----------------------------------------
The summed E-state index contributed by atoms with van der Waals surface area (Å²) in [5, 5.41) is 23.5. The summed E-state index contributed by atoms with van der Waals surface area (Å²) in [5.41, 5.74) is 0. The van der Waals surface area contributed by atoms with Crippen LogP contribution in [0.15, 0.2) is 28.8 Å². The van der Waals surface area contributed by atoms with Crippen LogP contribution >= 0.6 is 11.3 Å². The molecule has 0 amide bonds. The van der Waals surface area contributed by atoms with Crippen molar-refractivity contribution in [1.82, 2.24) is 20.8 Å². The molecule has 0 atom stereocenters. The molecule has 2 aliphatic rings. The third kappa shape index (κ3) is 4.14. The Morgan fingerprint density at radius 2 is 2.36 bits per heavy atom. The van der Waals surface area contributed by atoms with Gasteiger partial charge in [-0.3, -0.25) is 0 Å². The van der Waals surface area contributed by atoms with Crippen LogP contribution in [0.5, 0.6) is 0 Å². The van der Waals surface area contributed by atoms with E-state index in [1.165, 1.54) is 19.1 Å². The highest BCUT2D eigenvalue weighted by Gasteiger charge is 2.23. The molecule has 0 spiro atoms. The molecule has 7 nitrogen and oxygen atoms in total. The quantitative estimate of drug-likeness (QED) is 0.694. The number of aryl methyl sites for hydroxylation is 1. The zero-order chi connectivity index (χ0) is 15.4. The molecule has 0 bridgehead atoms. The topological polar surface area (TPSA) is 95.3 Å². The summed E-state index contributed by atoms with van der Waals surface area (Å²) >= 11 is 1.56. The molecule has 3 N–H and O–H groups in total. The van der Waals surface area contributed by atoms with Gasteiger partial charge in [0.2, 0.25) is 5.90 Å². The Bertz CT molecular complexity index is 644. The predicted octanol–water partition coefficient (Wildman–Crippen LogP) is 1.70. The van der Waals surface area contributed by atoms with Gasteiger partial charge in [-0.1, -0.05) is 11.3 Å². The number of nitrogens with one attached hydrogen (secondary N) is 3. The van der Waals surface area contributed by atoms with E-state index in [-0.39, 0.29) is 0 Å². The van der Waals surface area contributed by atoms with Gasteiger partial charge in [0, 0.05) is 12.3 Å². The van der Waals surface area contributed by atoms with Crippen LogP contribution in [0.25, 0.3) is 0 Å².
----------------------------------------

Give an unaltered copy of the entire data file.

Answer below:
The summed E-state index contributed by atoms with van der Waals surface area (Å²) in [5, 5.41) is 23.5. The summed E-state index contributed by atoms with van der Waals surface area (Å²) in [5.41, 5.74) is 0. The van der Waals surface area contributed by atoms with Crippen LogP contribution in [0.15, 0.2) is 28.8 Å². The van der Waals surface area contributed by atoms with Crippen LogP contribution >= 0.6 is 11.3 Å². The molecule has 0 amide bonds. The van der Waals surface area contributed by atoms with Crippen molar-refractivity contribution in [1.82, 2.24) is 20.8 Å². The molecule has 0 atom stereocenters. The molecule has 2 aliphatic rings. The third kappa shape index (κ3) is 4.14. The Morgan fingerprint density at radius 2 is 2.36 bits per heavy atom. The van der Waals surface area contributed by atoms with Gasteiger partial charge in [-0.3, -0.25) is 0 Å². The van der Waals surface area contributed by atoms with Crippen LogP contribution in [0.5, 0.6) is 0 Å². The van der Waals surface area contributed by atoms with E-state index in [1.165, 1.54) is 19.1 Å². The highest BCUT2D eigenvalue weighted by Gasteiger charge is 2.23. The molecule has 0 spiro atoms. The molecule has 7 nitrogen and oxygen atoms in total. The quantitative estimate of drug-likeness (QED) is 0.694. The number of aryl methyl sites for hydroxylation is 1. The zero-order chi connectivity index (χ0) is 15.4. The molecule has 0 bridgehead atoms. The topological polar surface area (TPSA) is 95.3 Å². The summed E-state index contributed by atoms with van der Waals surface area (Å²) >= 11 is 1.56. The molecule has 3 N–H and O–H groups in total. The van der Waals surface area contributed by atoms with Gasteiger partial charge in [0.2, 0.25) is 5.90 Å². The Bertz CT molecular complexity index is 644. The predicted octanol–water partition coefficient (Wildman–Crippen LogP) is 1.70. The van der Waals surface area contributed by atoms with Gasteiger partial charge in [-0.1, -0.05) is 11.3 Å². The number of nitrogens with one attached hydrogen (secondary N) is 3. The van der Waals surface area contributed by atoms with E-state index in [-0.39, 0.29) is 0 Å². The van der Waals surface area contributed by atoms with Gasteiger partial charge in [0, 0.05) is 12.3 Å². The van der Waals surface area contributed by atoms with Crippen LogP contribution in [0.25, 0.3) is 0 Å².